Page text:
Coronaviridae and Arteriviridae
Viruses in the Coronaviridae family possess a positive (+) ssRNA genome and cluster into two subfamilies including Coronavirinae which includes the human coronaviruses, and six genera. The viruses of Arteriviridae family are also positive (+) ssRNA viruses and grouped into one genus, Arterivirus.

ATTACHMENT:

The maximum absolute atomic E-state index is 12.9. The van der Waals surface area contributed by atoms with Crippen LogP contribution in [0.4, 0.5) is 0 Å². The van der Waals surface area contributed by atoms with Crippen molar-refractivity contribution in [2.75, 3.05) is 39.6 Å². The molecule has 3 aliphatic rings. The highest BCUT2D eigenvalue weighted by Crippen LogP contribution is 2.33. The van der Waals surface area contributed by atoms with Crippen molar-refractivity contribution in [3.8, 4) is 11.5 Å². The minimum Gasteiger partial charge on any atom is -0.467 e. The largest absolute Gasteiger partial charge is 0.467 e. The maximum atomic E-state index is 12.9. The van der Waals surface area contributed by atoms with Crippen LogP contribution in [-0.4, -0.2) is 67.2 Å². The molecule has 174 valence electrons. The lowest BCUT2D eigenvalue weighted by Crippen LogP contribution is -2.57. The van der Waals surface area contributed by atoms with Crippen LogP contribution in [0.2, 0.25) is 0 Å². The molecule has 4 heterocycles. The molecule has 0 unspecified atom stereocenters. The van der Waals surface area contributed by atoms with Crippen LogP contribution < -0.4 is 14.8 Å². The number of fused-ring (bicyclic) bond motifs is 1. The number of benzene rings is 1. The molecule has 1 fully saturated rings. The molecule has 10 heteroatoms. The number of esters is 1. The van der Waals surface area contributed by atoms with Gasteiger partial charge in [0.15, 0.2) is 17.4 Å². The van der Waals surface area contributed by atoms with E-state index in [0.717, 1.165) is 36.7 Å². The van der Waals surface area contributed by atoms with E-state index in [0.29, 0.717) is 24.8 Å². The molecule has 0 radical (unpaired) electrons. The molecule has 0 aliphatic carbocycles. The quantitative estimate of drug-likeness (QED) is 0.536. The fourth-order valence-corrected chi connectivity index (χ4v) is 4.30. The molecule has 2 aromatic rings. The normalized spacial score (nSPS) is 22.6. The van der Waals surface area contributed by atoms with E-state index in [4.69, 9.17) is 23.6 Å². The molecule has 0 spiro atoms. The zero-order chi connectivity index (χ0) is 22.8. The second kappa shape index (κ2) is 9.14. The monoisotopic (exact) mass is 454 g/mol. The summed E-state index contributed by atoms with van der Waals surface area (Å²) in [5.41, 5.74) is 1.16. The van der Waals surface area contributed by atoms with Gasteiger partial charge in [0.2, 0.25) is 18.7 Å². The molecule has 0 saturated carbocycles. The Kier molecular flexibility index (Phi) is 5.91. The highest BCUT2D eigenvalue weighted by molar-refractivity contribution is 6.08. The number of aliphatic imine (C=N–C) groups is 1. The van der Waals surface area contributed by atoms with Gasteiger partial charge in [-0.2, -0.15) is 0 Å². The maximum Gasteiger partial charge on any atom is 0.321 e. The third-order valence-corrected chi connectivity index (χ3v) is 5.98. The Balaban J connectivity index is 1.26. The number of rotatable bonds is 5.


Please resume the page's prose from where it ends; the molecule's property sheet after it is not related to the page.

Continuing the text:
The nucleocapsid proteins of viruses belonging to genus Arterivirus localize to the nucleus, as has been shown for lactate dehydrogenase-elevating virus (LDV; Mohammadi et al., 2009), equine arteritis virus (EAV; Tijms et al., 2002) and PRRSV (Rowland et al., 1999). Nuclear import of the LDV nucleocapsid protein is facilitated by a monopartite NLS motif, 38KKKK41 (Figure 2A), probably mediated by the importin-α/β complex (Mohammadi et al., 2009), and whilst the EAV nuclear import has not been clearly defined, nuclear export is facilitated by CRM-1 (Tijms et al., 2002). PRRSV nucleocapsid protein possesses NLS, nucleolar retention/localization signal (NoRS/-LS), and NES motifs that facilitate independent nucleocytoplasmic transport and accumulation in the nucleoli of infected cells (Rowland et al., 1999; Yoo et al., 2003). The NLS motifs that are located in amino acid residues 10–13 (NLS1) and 41–47 (NLS2) facilitate nuclear import via interaction with importin-α/β, while the NES motif is located in amino acid residues 106–117 and works with CRM-1 to facilitate nuclear export (Pei et al., 2008). Disruption of nuclear/nucleolar localization of PRRSV nucleocapsid protein has been shown not to affect the capability to produce infectious particles in MARC-145 cells (monkey kidney cells permissive to PRRSV infection), however, it did result in attenuated viral replication and induced a higher titer of neutralizing antibody in pigs. This suggests the nucleocytoplasmic localization of PRRSV nucleocapsid protein has an important role in pathogenesis of PRRSV infection (Lee et al., 2006; Pei et al., 2008).